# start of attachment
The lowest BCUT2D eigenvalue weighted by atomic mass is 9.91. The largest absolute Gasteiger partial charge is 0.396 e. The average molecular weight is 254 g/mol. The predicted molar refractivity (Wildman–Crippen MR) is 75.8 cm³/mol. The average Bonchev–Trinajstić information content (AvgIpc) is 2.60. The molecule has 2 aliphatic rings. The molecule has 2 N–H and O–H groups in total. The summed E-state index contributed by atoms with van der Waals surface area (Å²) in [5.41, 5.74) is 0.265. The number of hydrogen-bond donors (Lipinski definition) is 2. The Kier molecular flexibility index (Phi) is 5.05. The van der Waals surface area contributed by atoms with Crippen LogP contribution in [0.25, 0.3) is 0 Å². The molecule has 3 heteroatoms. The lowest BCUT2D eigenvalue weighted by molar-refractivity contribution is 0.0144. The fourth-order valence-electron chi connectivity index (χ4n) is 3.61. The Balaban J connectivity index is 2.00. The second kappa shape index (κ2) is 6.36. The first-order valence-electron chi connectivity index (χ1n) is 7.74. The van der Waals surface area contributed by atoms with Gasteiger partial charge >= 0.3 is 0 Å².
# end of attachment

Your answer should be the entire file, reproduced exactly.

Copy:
The lowest BCUT2D eigenvalue weighted by atomic mass is 9.91. The largest absolute Gasteiger partial charge is 0.396 e. The average molecular weight is 254 g/mol. The predicted molar refractivity (Wildman–Crippen MR) is 75.8 cm³/mol. The average Bonchev–Trinajstić information content (AvgIpc) is 2.60. The molecule has 2 aliphatic rings. The molecule has 2 N–H and O–H groups in total. The summed E-state index contributed by atoms with van der Waals surface area (Å²) in [5.41, 5.74) is 0.265. The number of hydrogen-bond donors (Lipinski definition) is 2. The Kier molecular flexibility index (Phi) is 5.05. The van der Waals surface area contributed by atoms with Crippen LogP contribution in [0.25, 0.3) is 0 Å². The molecule has 3 heteroatoms. The lowest BCUT2D eigenvalue weighted by molar-refractivity contribution is 0.0144. The fourth-order valence-electron chi connectivity index (χ4n) is 3.61. The Balaban J connectivity index is 2.00. The second kappa shape index (κ2) is 6.36. The first-order valence-electron chi connectivity index (χ1n) is 7.74. The van der Waals surface area contributed by atoms with Gasteiger partial charge >= 0.3 is 0 Å².